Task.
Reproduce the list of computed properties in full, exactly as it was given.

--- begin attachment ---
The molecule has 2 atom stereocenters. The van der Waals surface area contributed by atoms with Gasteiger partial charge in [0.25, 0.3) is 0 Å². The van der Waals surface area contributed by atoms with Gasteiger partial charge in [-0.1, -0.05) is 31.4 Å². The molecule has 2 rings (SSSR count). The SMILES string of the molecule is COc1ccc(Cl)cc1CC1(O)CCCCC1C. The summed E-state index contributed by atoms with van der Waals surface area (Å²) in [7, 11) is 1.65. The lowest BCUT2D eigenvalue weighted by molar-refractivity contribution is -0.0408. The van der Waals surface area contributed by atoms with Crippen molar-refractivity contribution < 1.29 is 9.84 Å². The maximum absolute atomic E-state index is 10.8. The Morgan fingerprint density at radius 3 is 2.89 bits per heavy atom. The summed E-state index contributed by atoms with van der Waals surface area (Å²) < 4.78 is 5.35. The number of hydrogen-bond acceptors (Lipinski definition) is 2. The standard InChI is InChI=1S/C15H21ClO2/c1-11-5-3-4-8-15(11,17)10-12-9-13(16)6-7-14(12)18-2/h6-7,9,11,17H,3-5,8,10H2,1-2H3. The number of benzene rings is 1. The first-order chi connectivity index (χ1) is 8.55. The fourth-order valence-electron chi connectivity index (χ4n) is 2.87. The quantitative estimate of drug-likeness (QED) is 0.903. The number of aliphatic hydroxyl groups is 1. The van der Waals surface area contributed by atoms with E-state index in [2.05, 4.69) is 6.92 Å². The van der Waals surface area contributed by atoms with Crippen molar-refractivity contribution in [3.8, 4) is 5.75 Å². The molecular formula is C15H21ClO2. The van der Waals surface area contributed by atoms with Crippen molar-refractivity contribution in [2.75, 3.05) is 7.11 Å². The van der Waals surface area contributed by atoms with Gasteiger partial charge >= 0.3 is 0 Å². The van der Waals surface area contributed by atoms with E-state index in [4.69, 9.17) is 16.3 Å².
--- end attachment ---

The molecule has 2 atom stereocenters. The van der Waals surface area contributed by atoms with Gasteiger partial charge in [0.25, 0.3) is 0 Å². The van der Waals surface area contributed by atoms with Gasteiger partial charge in [-0.1, -0.05) is 31.4 Å². The molecule has 2 rings (SSSR count). The SMILES string of the molecule is COc1ccc(Cl)cc1CC1(O)CCCCC1C. The summed E-state index contributed by atoms with van der Waals surface area (Å²) in [7, 11) is 1.65. The lowest BCUT2D eigenvalue weighted by molar-refractivity contribution is -0.0408. The van der Waals surface area contributed by atoms with Crippen molar-refractivity contribution < 1.29 is 9.84 Å². The maximum absolute atomic E-state index is 10.8. The Morgan fingerprint density at radius 3 is 2.89 bits per heavy atom. The summed E-state index contributed by atoms with van der Waals surface area (Å²) < 4.78 is 5.35. The number of hydrogen-bond acceptors (Lipinski definition) is 2. The standard InChI is InChI=1S/C15H21ClO2/c1-11-5-3-4-8-15(11,17)10-12-9-13(16)6-7-14(12)18-2/h6-7,9,11,17H,3-5,8,10H2,1-2H3. The number of benzene rings is 1. The first-order chi connectivity index (χ1) is 8.55. The fourth-order valence-electron chi connectivity index (χ4n) is 2.87. The quantitative estimate of drug-likeness (QED) is 0.903. The number of aliphatic hydroxyl groups is 1. The van der Waals surface area contributed by atoms with E-state index in [2.05, 4.69) is 6.92 Å². The van der Waals surface area contributed by atoms with Crippen molar-refractivity contribution in [3.8, 4) is 5.75 Å². The molecular formula is C15H21ClO2. The van der Waals surface area contributed by atoms with Crippen molar-refractivity contribution in [2.75, 3.05) is 7.11 Å². The van der Waals surface area contributed by atoms with Gasteiger partial charge >= 0.3 is 0 Å². The van der Waals surface area contributed by atoms with E-state index in [4.69, 9.17) is 16.3 Å².